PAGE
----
This study investigates the material conditions of frontline grocery work in Metro Vancouver during the first year of the global pandemic, and contrasts the everyday experiences of grocery workers with the discursive production of essential workers as 'heroes' in the corporate media. I argue that the political response to the pandemic was a corollary of the continued interaction between the neoliberal project which exploits crisis to transfer wealth upward, and the settler colonial project which utilizes racial capitalism to structure the divisions between types of labour. Finally, drawing upon theories which span across the tradition of Black studies and critical feminist geography, I argue that the biopolitical nature of the BC Provincial government response to the pandemic exposed those marked as less grievable to necrotic conditions, and served as a warning of the further deterioration of conditions for the most vulnerable in the event of future crises.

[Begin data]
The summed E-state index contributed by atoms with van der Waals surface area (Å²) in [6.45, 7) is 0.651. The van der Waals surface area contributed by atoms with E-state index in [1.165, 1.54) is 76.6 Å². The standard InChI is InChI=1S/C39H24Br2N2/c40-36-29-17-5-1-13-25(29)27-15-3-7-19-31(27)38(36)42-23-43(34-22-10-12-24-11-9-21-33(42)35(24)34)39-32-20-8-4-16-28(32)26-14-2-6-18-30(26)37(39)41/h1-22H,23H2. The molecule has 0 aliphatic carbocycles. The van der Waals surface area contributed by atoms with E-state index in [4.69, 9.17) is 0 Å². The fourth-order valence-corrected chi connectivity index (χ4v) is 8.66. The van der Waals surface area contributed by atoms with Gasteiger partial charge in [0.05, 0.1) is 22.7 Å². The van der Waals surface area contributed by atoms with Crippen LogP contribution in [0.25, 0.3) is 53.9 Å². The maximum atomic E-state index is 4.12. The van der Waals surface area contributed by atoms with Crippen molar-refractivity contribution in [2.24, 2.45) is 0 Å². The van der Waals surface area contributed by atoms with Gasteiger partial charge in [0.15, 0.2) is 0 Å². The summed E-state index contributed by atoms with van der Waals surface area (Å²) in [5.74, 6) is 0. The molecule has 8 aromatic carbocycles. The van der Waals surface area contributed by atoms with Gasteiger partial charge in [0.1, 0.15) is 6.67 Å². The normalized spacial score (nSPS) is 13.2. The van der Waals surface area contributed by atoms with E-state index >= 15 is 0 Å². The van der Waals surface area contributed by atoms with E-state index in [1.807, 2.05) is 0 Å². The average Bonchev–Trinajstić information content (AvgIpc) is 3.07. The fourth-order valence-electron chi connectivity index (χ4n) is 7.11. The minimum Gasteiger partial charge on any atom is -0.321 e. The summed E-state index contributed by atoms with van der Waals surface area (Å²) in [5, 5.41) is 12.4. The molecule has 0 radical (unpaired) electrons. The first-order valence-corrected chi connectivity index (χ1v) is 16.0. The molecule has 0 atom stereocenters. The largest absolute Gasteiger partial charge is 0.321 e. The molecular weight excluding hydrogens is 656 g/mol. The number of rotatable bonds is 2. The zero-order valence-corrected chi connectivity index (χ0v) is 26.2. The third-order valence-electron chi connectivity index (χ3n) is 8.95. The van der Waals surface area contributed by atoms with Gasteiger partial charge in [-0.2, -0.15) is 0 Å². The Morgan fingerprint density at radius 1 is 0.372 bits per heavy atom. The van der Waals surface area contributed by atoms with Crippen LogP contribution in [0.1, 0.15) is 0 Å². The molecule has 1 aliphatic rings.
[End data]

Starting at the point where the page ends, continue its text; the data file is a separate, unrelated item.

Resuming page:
Copyright is held by the author(s).
This thesis may be printed or downloaded for non-commercial research and scholarly purposes.
Supervisor or Senior Supervisor
Thesis advisor: Strauss, Kendra
Member of collection